- Discuss with your family if taking a summer course(s) is an option to help with any unexpected academic problems that could occur at Loyola or abroad.
- Students must submit an online application and an advisor acknowledgement form by December 4 (Wednesday after Thanksgiving break) of the sophomore year to study abroad in the fall or spring term of junior year.
- All students must declare their major, and minor if applicable, prior to submitting their online application.
- Undeclared majors will be turned down automatically.
Criteria for Remaining in the Program
Studying abroad is a privilege that students have to earn by receiving and maintaining the required cumulative GPA to be accepted into the Cork program. Students must also demonstrate through their disciplinary record (on and off campus) to the Office of International Programs they are able to represent Loyola University Maryland and the United States through the display of personal responsibility, honesty and integrity for oneself and others by making wise choices and avoiding risky and/or harmful behavior that could jeopardize their privilege to study abroad and/or harm the reputation of Loyola University, the host institution and their fellow students.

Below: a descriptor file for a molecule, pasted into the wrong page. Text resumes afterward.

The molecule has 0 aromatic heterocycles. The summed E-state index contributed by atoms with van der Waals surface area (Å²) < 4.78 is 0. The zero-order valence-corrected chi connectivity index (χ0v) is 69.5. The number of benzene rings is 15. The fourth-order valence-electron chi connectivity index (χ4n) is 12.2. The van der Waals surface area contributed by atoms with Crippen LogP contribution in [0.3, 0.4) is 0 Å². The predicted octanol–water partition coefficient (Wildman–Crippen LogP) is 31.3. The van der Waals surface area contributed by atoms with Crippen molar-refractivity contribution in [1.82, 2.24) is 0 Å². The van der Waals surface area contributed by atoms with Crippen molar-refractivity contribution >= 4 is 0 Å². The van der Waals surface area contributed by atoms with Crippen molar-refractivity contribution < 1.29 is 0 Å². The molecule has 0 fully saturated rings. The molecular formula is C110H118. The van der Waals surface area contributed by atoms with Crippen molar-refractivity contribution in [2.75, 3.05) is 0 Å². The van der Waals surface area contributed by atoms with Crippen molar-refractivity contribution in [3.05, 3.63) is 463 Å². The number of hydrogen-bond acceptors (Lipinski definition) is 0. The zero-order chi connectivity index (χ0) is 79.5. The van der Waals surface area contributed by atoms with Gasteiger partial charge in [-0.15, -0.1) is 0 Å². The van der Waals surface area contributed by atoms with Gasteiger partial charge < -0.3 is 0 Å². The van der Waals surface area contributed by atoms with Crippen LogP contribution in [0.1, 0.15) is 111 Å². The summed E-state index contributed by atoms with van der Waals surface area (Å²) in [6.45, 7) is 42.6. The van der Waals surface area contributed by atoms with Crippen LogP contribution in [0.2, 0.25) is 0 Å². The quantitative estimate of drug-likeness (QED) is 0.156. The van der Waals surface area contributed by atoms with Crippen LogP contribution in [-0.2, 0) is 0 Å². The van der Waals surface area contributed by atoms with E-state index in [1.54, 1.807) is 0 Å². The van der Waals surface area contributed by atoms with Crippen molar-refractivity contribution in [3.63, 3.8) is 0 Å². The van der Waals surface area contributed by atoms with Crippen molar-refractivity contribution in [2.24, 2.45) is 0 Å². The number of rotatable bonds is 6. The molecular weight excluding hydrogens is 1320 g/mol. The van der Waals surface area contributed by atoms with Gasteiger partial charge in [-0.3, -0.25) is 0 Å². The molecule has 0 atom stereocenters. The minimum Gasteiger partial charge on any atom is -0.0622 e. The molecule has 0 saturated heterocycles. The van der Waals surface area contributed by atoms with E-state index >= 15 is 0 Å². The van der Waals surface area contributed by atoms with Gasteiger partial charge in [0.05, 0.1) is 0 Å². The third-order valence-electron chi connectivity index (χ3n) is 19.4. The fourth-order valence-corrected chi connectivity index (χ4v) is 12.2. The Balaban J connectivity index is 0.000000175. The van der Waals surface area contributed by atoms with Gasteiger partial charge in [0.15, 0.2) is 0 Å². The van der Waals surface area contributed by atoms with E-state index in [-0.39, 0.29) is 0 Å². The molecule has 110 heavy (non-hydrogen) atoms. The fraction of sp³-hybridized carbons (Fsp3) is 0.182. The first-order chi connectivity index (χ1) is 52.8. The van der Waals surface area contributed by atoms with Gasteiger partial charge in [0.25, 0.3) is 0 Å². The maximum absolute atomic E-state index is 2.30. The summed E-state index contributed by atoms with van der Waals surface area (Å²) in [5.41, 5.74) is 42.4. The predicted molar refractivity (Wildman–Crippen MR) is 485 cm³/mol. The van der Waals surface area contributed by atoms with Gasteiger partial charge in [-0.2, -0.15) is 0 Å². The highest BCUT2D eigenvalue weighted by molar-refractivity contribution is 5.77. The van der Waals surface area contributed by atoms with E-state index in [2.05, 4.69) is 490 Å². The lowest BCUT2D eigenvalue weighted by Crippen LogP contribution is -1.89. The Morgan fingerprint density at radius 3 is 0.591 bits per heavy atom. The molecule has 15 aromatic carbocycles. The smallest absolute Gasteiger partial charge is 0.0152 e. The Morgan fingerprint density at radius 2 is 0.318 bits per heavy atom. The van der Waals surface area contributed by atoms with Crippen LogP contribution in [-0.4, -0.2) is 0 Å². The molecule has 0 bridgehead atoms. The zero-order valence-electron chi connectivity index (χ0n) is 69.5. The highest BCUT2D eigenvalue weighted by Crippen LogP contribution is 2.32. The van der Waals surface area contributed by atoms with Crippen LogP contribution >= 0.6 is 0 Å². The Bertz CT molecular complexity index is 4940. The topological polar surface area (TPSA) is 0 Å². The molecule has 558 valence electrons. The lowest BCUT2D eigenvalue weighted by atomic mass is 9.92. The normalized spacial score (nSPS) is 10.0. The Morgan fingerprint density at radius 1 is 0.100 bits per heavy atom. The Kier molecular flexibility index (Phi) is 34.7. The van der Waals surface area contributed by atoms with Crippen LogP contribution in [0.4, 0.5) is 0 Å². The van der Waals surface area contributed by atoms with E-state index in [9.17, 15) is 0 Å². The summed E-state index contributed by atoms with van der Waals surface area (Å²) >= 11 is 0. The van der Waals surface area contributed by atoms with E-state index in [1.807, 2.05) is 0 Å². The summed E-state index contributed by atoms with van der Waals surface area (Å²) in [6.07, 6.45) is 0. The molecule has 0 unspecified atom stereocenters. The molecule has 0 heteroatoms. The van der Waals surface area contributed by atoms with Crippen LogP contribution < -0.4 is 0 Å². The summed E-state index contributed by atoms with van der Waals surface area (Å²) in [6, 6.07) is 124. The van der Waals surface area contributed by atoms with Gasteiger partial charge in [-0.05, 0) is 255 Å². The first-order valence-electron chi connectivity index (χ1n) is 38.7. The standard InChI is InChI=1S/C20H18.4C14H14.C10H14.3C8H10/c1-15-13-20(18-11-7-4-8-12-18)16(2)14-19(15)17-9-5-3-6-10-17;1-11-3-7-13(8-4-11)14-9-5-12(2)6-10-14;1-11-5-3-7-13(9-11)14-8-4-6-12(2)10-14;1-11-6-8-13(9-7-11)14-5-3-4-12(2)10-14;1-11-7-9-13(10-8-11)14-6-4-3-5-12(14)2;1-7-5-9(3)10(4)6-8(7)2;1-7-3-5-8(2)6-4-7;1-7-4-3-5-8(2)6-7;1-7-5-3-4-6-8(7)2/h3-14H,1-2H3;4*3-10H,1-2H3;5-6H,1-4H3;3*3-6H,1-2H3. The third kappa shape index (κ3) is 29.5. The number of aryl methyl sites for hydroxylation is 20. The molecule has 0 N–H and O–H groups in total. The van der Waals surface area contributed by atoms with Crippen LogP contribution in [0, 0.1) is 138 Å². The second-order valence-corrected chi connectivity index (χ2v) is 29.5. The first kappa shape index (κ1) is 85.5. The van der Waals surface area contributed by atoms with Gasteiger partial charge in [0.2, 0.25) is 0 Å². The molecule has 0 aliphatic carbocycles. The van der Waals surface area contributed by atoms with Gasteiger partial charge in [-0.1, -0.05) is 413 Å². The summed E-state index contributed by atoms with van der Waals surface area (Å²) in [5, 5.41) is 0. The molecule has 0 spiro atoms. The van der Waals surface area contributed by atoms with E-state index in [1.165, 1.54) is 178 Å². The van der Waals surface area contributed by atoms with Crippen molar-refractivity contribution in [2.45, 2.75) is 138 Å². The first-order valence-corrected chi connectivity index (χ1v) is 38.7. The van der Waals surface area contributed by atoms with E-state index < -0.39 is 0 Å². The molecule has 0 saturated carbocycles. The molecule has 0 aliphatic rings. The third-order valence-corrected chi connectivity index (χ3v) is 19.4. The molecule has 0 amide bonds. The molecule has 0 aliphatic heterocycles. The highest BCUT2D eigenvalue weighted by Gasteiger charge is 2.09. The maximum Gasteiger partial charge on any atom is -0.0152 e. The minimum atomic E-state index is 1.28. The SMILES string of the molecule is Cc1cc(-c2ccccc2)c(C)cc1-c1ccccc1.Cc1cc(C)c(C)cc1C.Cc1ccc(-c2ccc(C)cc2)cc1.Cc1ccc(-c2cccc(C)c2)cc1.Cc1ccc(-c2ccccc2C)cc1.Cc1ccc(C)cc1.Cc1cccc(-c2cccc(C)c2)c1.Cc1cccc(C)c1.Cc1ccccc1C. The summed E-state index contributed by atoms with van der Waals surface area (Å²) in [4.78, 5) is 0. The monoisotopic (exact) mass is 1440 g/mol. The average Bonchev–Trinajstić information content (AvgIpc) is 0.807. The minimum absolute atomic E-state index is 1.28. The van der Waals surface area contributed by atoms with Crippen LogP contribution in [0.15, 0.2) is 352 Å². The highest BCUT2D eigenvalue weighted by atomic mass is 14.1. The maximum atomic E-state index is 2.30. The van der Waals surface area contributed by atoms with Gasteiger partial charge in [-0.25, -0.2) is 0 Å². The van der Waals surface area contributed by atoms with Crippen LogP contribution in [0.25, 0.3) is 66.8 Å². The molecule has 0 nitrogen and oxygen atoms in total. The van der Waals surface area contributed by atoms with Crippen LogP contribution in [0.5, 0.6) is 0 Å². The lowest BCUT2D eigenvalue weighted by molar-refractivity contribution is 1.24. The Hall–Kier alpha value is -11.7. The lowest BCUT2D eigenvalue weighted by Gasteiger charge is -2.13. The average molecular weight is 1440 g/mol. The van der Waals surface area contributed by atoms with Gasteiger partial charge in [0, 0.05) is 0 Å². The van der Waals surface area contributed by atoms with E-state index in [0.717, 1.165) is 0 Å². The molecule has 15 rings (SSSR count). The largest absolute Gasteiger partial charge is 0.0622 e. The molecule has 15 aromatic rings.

Therefore, once you are conditionally accepted into the Cork program, it is YOUR responsibility to keep your spot in the program. This includes your academic and disciplinary records at Loyola, which the Office of International Programs will review a second time prior to departure.